The area was littered with pieces of cardboard boxes and cloth and empty bottles.

Shops that escaped damage Thursday night were closed, or their owners hung signs reading “we are with the people” in hopes of warding off attacks.

Bishkek residents were frightened and shocked.

An elderly woman told me she was shaking as she watched the looting overnight and cars passing by her windows until 3 a.m. stuffed with carpets and other goods, some even hauling refrigerators and other large appliances or pieces of furniture on the roof.

“I’ve never seen anything as horrible as this in my entire life. Nobody was stopping them,” she said, overwhelmed.

Trying to restore order, Kulov held meetings with police and security officials and tried to persuade them to return to work. He pledged to “give a big battle to the pillagers.”

Some police were back on the streets Friday – but without their uniforms. They still appeared shocked by the storming of the government building the previous day.

One of the officers guarding TsUM, a senior police lieutenant who would not give his name, said police were ready to resume service.

But when asked if they would work under Kulov, he said: “We could, but how legitimate is he at the moment?”

He was one of the police officers who tried to defend the government building on Thursday, and his memories of the seizure were still fresh.

“It was slaughter,” he said. “We were counting our missing like in war.” He said dozens of police officers were injured, many seriously.

But stopping the looters appeared to be the main task for now, and it reconciled the police with the opposition.

“It was all started by provocateurs and then other people joined thinking that it’s property belonging to the president’s family and they have the right to part of it,” Kulov said.

One of the chains badly pillaged was Narodny shops, which belong to Akayev’s son Aidar.

Opposition supporters camping outside the government headquarters in Bishkek in three army tents denied their involvement in the night rampage.

“It’s those government-hired provocateurs who were trying to spoil our rally yesterday,” said Kadyrbai Sodirov, referring to hundreds of men in plainclothes who clashed with the anti-Akayev rally before the seizure of the government building known as the White House. “Now they are trying to tarnish our image another way.”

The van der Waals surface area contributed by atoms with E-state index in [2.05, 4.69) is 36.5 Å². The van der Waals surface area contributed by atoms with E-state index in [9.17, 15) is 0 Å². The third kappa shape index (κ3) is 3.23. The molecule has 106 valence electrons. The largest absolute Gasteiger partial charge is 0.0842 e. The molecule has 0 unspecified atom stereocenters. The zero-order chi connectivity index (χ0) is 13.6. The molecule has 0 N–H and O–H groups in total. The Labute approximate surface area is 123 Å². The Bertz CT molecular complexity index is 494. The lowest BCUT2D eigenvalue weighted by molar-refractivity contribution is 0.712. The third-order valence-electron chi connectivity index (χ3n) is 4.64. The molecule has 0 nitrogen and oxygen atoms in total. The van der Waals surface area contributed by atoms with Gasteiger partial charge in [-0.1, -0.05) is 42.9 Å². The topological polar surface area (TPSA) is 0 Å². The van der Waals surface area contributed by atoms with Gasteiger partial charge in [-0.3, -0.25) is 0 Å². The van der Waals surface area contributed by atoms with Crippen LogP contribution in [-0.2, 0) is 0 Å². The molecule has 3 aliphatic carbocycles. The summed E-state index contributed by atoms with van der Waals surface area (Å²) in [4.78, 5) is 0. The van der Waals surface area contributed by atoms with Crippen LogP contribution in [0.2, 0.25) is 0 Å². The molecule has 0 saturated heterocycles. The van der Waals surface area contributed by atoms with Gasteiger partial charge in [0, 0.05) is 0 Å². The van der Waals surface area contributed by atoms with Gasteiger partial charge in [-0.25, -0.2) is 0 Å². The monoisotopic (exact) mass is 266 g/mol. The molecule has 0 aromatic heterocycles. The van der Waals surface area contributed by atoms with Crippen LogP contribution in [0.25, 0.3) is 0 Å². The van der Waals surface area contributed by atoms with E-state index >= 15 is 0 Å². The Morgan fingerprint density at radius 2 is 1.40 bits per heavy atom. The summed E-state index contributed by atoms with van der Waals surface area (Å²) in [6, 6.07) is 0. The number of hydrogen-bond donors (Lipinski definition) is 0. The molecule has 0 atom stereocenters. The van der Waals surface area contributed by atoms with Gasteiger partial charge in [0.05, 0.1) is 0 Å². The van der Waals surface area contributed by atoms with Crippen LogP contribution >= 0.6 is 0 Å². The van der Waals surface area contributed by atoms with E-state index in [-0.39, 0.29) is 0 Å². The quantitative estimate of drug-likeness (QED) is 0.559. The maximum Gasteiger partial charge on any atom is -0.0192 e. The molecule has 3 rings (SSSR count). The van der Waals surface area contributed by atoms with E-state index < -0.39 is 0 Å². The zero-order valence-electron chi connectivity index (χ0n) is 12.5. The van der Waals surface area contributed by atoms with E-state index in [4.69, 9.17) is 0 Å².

But Saniya Sagnayeva, an analyst from the International Crisis Group, said she believed most looters had been on the opposition side Thursday.

“It’s a war of the poor against the rich,” she said. “It is understandable: These young men are mostly from remote villages. They have no fridges, no radio at home. After their triumph at the White House, they think the city is theirs. It’s winners’ fever.”

Among the daylight pillagers at the Beta Store was one man who came for an unusual purpose. Vladimir Ivanenko had two small plastic bags full of what looked like rubbish.

He said his bags contained shattered pieces of red and yellow glass, broken cups, torn photographs of Bishkek, the mountains and Lake Issyk-Kul – a popular regional holiday destination in this country of 5 million people.

Ivanenko said he was going to use the pieces to create a picture that will embody “an epoch and a time.”

“The picture will be about shattered illusions. The red glass will symbolize blood and the yellow will symbolize lost illusions, and the torn pictures of Bishkek – our disappointment.”